• In exceptional circumstances, can the court dispense with service of the enforcement order pursuant to CPR rules 6.16 and / or 6.28, notwithstanding that section 12(1) SIA applies?

No. When determining whether a document is such that it is “required to be served” under section 12(1) SIA, the majority ruled that the court did not need to refer to the CPR. The CPR rules could not give the court a discretion to dispense with the statutory requirement for service in accordance with section 12(1) SIA. In any event, the wording of CPR rule 6.1(a) is such that the courts cannot use the discretion provided by CPR rules 6.16 and / or 6.28 to “oust” the requirements of section 12(1) SIA (see paragraph 81 of the judgment).

The minority disagreed, holding that discretion could be exercised to dispense with service. If discretion was exercised in this manner, then the document was no longer “required to be served” so would not fall within section 12(1) SIA.

  • Must section 12(1) SIA be construed, pursuant to section 3 of the Human Rights Act 1998 or the common law principle of legality, as implicitly allowing alternative directions as to service in exceptional circumstances, where a claimant’s right of access to the court under article 6 of the European Convention on Human Rights (“ECHR”) would otherwise be infringed?

General Dynamics submitted that Libya’s construction of section 12(1) SIA could prevent a claimant from pursuing its claim, infringing ECHR Article 6 and the claimant’s right of access to the court (see paragraph 82 of the judgment).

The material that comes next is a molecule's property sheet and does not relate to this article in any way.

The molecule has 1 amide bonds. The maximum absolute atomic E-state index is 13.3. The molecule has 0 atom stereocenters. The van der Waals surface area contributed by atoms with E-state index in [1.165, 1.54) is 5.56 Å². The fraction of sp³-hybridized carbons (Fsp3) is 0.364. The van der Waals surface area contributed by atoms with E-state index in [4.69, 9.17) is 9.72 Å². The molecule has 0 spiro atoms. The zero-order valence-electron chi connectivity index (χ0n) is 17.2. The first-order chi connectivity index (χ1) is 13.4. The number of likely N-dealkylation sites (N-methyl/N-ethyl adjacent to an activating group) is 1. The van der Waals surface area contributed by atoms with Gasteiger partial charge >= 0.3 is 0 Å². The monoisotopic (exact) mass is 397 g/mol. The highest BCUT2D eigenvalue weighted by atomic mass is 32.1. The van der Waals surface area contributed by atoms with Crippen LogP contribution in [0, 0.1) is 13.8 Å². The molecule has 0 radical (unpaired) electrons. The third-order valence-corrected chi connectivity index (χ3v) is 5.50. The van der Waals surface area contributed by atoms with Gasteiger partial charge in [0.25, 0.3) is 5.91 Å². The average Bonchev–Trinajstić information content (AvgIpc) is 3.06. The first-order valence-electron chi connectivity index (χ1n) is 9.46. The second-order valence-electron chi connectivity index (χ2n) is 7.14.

The majority was unconvinced. It noted that whilst a State was not obliged under international law to allow other States the ‘privilege’ of service of documents initiating proceedings through the FCDO, “this privilege pursues a legitimate objective by proportionate means”. The majority noted that service through diplomatic channels is required under the European Convention on State Immunity, a Council of Europe treaty. Whilst ‘exceptional circumstances’ had rendered the s12(1) SIA procedure ineffective in this case, that was not seen as a sufficient ground to undermine the legislation.

However, the minority suggested that, if required, in exceptional circumstances “where a claimant’s right of access to the court would otherwise be infringed”, it would interpret s12(1) SIA as allowing the court to direct service by means other than transmission through the FCDO to the Ministry of Foreign Affairs (see paragraph 243 of the judgment).